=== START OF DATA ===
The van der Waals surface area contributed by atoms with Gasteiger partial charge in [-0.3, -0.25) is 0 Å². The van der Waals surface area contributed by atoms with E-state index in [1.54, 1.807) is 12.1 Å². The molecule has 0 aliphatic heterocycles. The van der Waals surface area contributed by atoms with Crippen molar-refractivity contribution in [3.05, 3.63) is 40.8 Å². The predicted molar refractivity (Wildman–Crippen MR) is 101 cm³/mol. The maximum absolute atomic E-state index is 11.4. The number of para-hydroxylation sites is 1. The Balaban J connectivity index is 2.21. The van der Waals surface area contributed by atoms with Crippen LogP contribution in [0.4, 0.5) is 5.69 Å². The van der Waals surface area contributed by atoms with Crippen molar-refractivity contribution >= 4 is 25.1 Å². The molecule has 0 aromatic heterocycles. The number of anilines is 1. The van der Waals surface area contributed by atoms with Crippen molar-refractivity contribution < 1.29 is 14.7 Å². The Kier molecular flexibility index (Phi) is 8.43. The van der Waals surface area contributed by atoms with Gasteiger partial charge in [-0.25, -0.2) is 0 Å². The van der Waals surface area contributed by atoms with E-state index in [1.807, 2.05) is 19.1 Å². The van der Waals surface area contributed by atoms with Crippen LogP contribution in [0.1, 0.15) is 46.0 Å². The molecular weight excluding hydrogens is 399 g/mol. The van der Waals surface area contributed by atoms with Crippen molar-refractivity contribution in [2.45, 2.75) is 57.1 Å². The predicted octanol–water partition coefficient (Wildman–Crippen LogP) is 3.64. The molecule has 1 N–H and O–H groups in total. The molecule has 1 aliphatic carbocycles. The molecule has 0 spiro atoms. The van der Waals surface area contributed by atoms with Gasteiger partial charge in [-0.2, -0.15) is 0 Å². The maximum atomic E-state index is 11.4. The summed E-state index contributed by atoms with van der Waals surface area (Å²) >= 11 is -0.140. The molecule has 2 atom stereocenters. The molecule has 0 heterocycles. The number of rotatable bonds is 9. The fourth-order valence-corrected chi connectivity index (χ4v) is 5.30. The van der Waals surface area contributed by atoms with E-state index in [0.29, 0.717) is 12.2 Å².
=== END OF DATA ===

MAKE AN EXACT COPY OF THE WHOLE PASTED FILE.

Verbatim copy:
The van der Waals surface area contributed by atoms with Gasteiger partial charge in [-0.3, -0.25) is 0 Å². The van der Waals surface area contributed by atoms with E-state index in [1.54, 1.807) is 12.1 Å². The molecule has 0 aliphatic heterocycles. The van der Waals surface area contributed by atoms with Crippen molar-refractivity contribution in [3.05, 3.63) is 40.8 Å². The predicted molar refractivity (Wildman–Crippen MR) is 101 cm³/mol. The maximum absolute atomic E-state index is 11.4. The number of para-hydroxylation sites is 1. The Balaban J connectivity index is 2.21. The van der Waals surface area contributed by atoms with Crippen LogP contribution in [0.4, 0.5) is 5.69 Å². The van der Waals surface area contributed by atoms with Crippen molar-refractivity contribution >= 4 is 25.1 Å². The molecule has 0 aromatic heterocycles. The number of anilines is 1. The van der Waals surface area contributed by atoms with Crippen molar-refractivity contribution < 1.29 is 14.7 Å². The Kier molecular flexibility index (Phi) is 8.43. The van der Waals surface area contributed by atoms with Gasteiger partial charge in [-0.25, -0.2) is 0 Å². The van der Waals surface area contributed by atoms with E-state index in [1.807, 2.05) is 19.1 Å². The van der Waals surface area contributed by atoms with Crippen LogP contribution in [0.1, 0.15) is 46.0 Å². The molecular weight excluding hydrogens is 399 g/mol. The van der Waals surface area contributed by atoms with Crippen molar-refractivity contribution in [2.45, 2.75) is 57.1 Å². The predicted octanol–water partition coefficient (Wildman–Crippen LogP) is 3.64. The molecule has 1 N–H and O–H groups in total. The molecule has 1 aliphatic carbocycles. The molecule has 0 spiro atoms. The van der Waals surface area contributed by atoms with Gasteiger partial charge in [-0.2, -0.15) is 0 Å². The maximum atomic E-state index is 11.4. The summed E-state index contributed by atoms with van der Waals surface area (Å²) >= 11 is -0.140. The molecule has 2 atom stereocenters. The molecule has 0 heterocycles. The number of rotatable bonds is 9. The fourth-order valence-corrected chi connectivity index (χ4v) is 5.30. The van der Waals surface area contributed by atoms with E-state index in [0.29, 0.717) is 12.2 Å².